#OOTD the statement summer skirt, brought to you by a second-hand store, teamed with an old pair of shoes.
Fashion recycles. A few years ago it was the 60s, now the 70s is seeing a revival. Current fashion trends revolve wearing exclusive, original clothes and looking a bit like your parents did when they were younger (plus iPhone). The best way to get this look is with authentic old clothes, and where better to get them than from someone who lived it?
If everyone shared their clothes with another person, weâd need to produce half as many clothes.
I have âaccidentally borrowedâ about a fifth of the clothes I now call mine: somehow Iâve acquired my boyfriendâs ex-girlfriendâs jumper, his sisterâs black top, some of his shirts, my mumâs old scarf and a couple of hats too.
Let’s hope they don’t ask for any of it back… #ImKeepingThis
Certain items are totally impossible to source second-hand â I draw the line at buying used underwear, but there are still options that donât involve throw-away fashion. Set your own goals, find whatâs right for you. Fashion has never been about what everyone is wearing. Itâs about feeling amazing in your clothes, be they riddled with holes, six years old or a golden thrift store find.
Maybe youâll reduce the amount of new clothes you buy, or maybe youâll bite the bullet and vow to make everything yourself. Start small: this Black Friday, just buy nothing.
Chiara Milford is a freelance writer living in Berlin. She tries to live an environmentally friendly existence.
Mali: UN civilian staffer killed in attack, Ban reaffirms commitment to peace efforts
A civilian staff member of the United Nations peacekeeping mission in Mali was killed today in an explosive device attack on a convoy, but the world Organization will not be deterred from its efforts to bring peace to the West African, Secretary-General Ban Ki-moon said.
Central Yemeni city of Taiz under virtual siege, 200,000 need water, food â UN relief chief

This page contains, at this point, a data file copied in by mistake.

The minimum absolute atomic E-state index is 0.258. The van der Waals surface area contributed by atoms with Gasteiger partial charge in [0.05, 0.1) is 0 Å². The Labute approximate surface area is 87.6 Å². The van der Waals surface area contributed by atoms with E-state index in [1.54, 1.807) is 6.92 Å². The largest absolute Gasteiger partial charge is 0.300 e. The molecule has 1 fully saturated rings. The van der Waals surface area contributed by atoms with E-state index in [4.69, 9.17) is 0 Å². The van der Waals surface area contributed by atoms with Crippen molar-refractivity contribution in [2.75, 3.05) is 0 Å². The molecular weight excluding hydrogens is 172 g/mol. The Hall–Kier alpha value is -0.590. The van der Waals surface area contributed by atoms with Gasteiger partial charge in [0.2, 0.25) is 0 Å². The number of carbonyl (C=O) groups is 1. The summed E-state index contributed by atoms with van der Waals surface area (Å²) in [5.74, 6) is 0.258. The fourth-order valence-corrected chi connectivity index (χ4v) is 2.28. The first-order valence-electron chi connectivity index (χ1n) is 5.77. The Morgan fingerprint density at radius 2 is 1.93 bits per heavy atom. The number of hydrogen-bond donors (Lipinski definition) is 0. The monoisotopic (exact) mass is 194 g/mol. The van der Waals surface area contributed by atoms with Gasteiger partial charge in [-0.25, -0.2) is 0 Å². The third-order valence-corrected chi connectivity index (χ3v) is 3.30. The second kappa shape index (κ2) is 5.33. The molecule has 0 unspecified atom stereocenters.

The situation in the central Yemeni city of Taiz has worsened amid intensified fighting since September, with 200,000 civilians living under virtual siege, in dire need drinking water, food, medical treatment, and other life-saving aid, the top United Nations relief official said today.
World Bank unveils $16 billion business plan to boost climate resilience, adaptation in Africa
Noting the significant impact climatic activities have on African people and countries, the World Bank Group announced today a new plan outlining actions required to increase climate resilience and low-carbon development in an effort to maintain the continentâs current and protect future growth and poverty reduction goals.
Egypt: Ban condemns latest terrorist attacks, calls for holistic approach to scourge
Condemning todayâs terrorist attack in the Egyptian city of al-Arish, Secretary-General Ban Ki-moon called for an overall approach to preventing and countering terrorism, with full respect for human rights and refugee law.
New European border restrictions on refugees, migrants violate human rights, Ban warns
Secretary-General Ban Ki-moon warned Balkan States today that border restrictions based on a refugeeâs or migrantâs nationality infringed human rights, with the United Nations refugee agency reporting that 1,000 people are already stranded, 60 of them on hunger strike and 11 reportedly stitching up their mouths in protest.
Syria: UN envoy meets opposition groups on effort to broker ceasefire, political transition
Stepping up efforts to broker a ceasefire in Syria, the United Nations Special Envoy for the country, Staffan de Mistura, is briefing various opposition groups on latest international efforts to end a five-year conflict that has killed hundreds of thousands and driven millions from their homes.
Ban concerned over downing of Russian plane by Turkish Air Force, urges measures to lower tensions
The United Nations Secretary-General Ban Ki-moon is seriously concerned over the downing of a Russian military jet by the Turkish Air Force earlier today, and has urged all relevant parties to take urgent measures with a view to de-escalating tensions, according to his spokesperson.
UN: more than 21 million people in Yemen need basic humanitarian aid
Some 21.2 million people in Yemen â or 82 per cent of the population â require some kind of assistance to meet their basic needs, according to a recently-published overview of the countryâs humanitarian needs for the next year carried out by the United Nations Office for the Coordination of Humanitarian Affairs (OCHA).